LETTERS 31.12.22

Quick action

I WOULD like to commend the Fremantle constabulary for their swift action in apprehending a ne’er-do-well who was trying to break into cars on Saturday morning.

We live on a main thoroughfare into the town centre and suffer frequent vandalism and break-ins. 

Within minutes of reporting the young man in question, they were on the case, and within the hour he had been apprehended. 

The officer I dealt with over the phone was very proactive and super supportive. Thank you to you all for a job well done. 


Fight they did

THANKS for publishing our Nasho Fair Go article and my personal story over two weeks (“Nashos call for a fair go,” Herald, December 17, 2022.

In the second part of my story at the end under “History”, I mentioned that CMF forces weren’t conscripted to fight overseas until 1943. 

In fact, CMF forces fought with the regular and volunteer troops in the defence of Australian territory in Papua and New Guinea from 1941

My apologies to all the brave men, and the descendants of all the brave men, who fought in Papua and New Guinea from 1941, against the invading Japanese – many of whom lost their lives to save Australia from Japanese invasion, for my slip. 

Many thanks and best wishes for 2023.

Dave Butterfield

We’ve deserted our environment

THE controversial wave park was knocked back last time because of its inappropriate location and environmental concerns.

Here we are again; same problem, different location.

Councils with dollar signs in their eyes. $$$

Whatever happened to protecting endangered species and their critical habitats?

The disgraceful State of the Environment report hidden from view by the Morrison government should have set alarm bells ringing off the walls.

This country is mostly barren tree-less, lifeless desert hell.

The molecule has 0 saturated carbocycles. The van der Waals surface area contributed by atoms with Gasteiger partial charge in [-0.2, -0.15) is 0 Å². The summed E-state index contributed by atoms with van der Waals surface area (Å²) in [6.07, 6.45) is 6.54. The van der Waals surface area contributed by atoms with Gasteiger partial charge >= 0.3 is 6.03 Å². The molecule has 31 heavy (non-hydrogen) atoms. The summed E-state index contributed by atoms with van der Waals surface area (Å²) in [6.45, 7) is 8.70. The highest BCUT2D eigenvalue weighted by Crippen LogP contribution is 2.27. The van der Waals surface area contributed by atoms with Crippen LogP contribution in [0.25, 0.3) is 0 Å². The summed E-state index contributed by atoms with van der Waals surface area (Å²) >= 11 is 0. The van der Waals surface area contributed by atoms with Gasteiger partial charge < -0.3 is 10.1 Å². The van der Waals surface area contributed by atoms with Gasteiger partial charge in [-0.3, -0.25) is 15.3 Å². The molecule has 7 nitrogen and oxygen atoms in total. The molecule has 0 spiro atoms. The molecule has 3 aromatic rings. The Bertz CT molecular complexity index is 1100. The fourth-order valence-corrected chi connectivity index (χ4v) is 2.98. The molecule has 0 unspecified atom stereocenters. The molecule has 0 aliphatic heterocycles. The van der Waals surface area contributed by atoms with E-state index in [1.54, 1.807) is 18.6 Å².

Why must we always want to knock down bushland to build things?

There’s no shortage of tree-less desert inland to build on.

Wouldn’t a wave park be better suited on the beach itself, utilising the ocean.

Brad Capes

Farming is making us sick!

A NEW study by researchers at Monash University has just reported on beef and salmon bought from Australian supermarkets. 

The study found that 55 per cent of the beef samples and 39 per cent of the salmon samples were harbouring bacteria which were resistant to a range of commonly used antibiotics.

Antibiotic resistance occurs when bacteria develop the ability to fight the drugs designed to kill them. 

This is a global problem that can make infections much harder to treat. 

Experts in infectious diseases warn that millions of extra people are dying each year because antibiotics no longer work. 

Antibiotics are routinely administered to animals to make them grow faster and to prevent disease. 

Animals on today’s farms are raised in cramped and unhygienic conditions, cooped up with thousands of others, languishing in their own waste with poor ventilation, inviting contagions. 

These infections, which may be resistant to antibiotics, are easily spread to humans. 

The antibiotic-resistance crisis is predicted to kill one person every three seconds by 2050. 

England’s chief medical officer has called it “the greatest future threat to our civilisation”. This is a problem we can’t afford to ignore.

A shift to eating plant-based foods is necessary for our health, the environment, and of course would alleviate enormous suffering for animals.

Desmond Bellamy
Special Projects Coordinator
PETA Australia

What an insult

CRUISE liners are returning to Fremantle.

How do those on board get into Fremantle?

Walk 400 yards or so, to a level crossing at the rail station.

What an insult to tourism; Welcome to Fremantle.

Frank Cherry

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